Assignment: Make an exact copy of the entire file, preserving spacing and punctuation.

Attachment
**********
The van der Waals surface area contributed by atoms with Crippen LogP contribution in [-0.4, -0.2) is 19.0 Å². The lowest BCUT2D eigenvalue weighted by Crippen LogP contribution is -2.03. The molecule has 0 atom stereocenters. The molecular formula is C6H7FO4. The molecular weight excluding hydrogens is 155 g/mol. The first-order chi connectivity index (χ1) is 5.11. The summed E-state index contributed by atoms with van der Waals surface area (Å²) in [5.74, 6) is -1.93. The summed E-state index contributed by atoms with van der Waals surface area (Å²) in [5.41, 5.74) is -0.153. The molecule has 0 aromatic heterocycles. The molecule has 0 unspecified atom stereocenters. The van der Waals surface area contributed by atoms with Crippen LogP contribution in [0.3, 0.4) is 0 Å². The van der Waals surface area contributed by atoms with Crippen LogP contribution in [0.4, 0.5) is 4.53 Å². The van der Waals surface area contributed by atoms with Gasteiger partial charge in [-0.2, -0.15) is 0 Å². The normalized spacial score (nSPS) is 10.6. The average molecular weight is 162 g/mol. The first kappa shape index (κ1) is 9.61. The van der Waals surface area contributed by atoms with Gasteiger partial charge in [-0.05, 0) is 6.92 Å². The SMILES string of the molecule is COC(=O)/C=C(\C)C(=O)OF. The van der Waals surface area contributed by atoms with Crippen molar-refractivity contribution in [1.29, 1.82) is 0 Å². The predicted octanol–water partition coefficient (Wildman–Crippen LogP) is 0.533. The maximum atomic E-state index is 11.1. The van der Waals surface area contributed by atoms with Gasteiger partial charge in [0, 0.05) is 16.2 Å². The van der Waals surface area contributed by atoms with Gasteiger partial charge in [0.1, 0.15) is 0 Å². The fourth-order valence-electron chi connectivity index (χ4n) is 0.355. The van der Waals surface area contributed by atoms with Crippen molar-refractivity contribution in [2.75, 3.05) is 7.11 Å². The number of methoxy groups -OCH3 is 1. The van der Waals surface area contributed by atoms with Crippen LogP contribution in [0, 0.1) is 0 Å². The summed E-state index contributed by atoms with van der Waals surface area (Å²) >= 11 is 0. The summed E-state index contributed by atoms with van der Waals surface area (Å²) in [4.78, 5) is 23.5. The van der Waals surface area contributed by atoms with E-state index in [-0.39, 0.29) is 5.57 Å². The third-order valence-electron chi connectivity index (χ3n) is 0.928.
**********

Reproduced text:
The van der Waals surface area contributed by atoms with Crippen LogP contribution in [-0.4, -0.2) is 19.0 Å². The lowest BCUT2D eigenvalue weighted by Crippen LogP contribution is -2.03. The molecule has 0 atom stereocenters. The molecular formula is C6H7FO4. The molecular weight excluding hydrogens is 155 g/mol. The first-order chi connectivity index (χ1) is 5.11. The summed E-state index contributed by atoms with van der Waals surface area (Å²) in [5.74, 6) is -1.93. The summed E-state index contributed by atoms with van der Waals surface area (Å²) in [5.41, 5.74) is -0.153. The molecule has 0 aromatic heterocycles. The molecule has 0 unspecified atom stereocenters. The van der Waals surface area contributed by atoms with Crippen LogP contribution in [0.3, 0.4) is 0 Å². The van der Waals surface area contributed by atoms with Crippen LogP contribution in [0.4, 0.5) is 4.53 Å². The van der Waals surface area contributed by atoms with Gasteiger partial charge in [-0.2, -0.15) is 0 Å². The normalized spacial score (nSPS) is 10.6. The average molecular weight is 162 g/mol. The first kappa shape index (κ1) is 9.61. The van der Waals surface area contributed by atoms with Gasteiger partial charge in [-0.05, 0) is 6.92 Å². The SMILES string of the molecule is COC(=O)/C=C(\C)C(=O)OF. The van der Waals surface area contributed by atoms with Crippen molar-refractivity contribution in [1.29, 1.82) is 0 Å². The predicted octanol–water partition coefficient (Wildman–Crippen LogP) is 0.533. The maximum atomic E-state index is 11.1. The van der Waals surface area contributed by atoms with Gasteiger partial charge in [0, 0.05) is 16.2 Å². The van der Waals surface area contributed by atoms with Gasteiger partial charge in [0.1, 0.15) is 0 Å². The fourth-order valence-electron chi connectivity index (χ4n) is 0.355. The van der Waals surface area contributed by atoms with Crippen molar-refractivity contribution in [2.75, 3.05) is 7.11 Å². The number of methoxy groups -OCH3 is 1. The van der Waals surface area contributed by atoms with Crippen LogP contribution in [0, 0.1) is 0 Å². The summed E-state index contributed by atoms with van der Waals surface area (Å²) >= 11 is 0. The summed E-state index contributed by atoms with van der Waals surface area (Å²) in [4.78, 5) is 23.5. The van der Waals surface area contributed by atoms with E-state index in [-0.39, 0.29) is 5.57 Å². The third-order valence-electron chi connectivity index (χ3n) is 0.928.